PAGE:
The presumption that a person from one racial group may be more dangerous than another is discriminatory because information about a group is being substituted for information about the individual. But the source of this presupposition is unclear—does it reflect experiential knowledge (the group is objectively more dangerous) or theoretical (discrimination). If this presupposition is experiential, then no amount of police training will make it go away, because police officers would have to place themselves in greater danger to comply with their training. But if it is theoretical, then training will presumably change future police behavior because the presupposition is unconscious discrimination. Obviously, we care a lot about the source of this presupposition, but to date the public discussion has simply assumed a theoretical source.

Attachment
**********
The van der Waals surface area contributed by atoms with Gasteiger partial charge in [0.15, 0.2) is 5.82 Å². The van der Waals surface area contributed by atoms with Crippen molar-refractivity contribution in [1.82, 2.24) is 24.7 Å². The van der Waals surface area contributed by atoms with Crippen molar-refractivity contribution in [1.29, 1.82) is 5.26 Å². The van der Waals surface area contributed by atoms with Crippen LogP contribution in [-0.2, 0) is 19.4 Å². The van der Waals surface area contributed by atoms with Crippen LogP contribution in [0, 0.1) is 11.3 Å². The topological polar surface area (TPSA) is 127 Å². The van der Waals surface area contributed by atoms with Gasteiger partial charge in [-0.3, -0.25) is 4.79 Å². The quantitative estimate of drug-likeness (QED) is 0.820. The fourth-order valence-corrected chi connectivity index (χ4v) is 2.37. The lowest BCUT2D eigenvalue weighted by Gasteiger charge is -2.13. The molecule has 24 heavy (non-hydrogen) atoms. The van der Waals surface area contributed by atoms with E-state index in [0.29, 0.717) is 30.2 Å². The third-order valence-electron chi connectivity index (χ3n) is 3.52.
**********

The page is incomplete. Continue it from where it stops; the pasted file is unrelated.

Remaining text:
Presuppositions in Church Attendance and Biblical Interpretation

Presuppositions influence our attitude about church attendance and how we read our Bibles.

For most Americans in the 1950s, American culture presumed that women worked primarily in the home and families attended church on Sundays. The “blue laws” mandated that most retail stores were not open on Sunday. In my grandfather’s home town, a farmer combining his corn on Sunday would likely have received a pastoral visit the following week. Today, the stores are legally open seven days a week because the culture presumes that women and men both work during the week away from the home and church attendance is no longer assumed.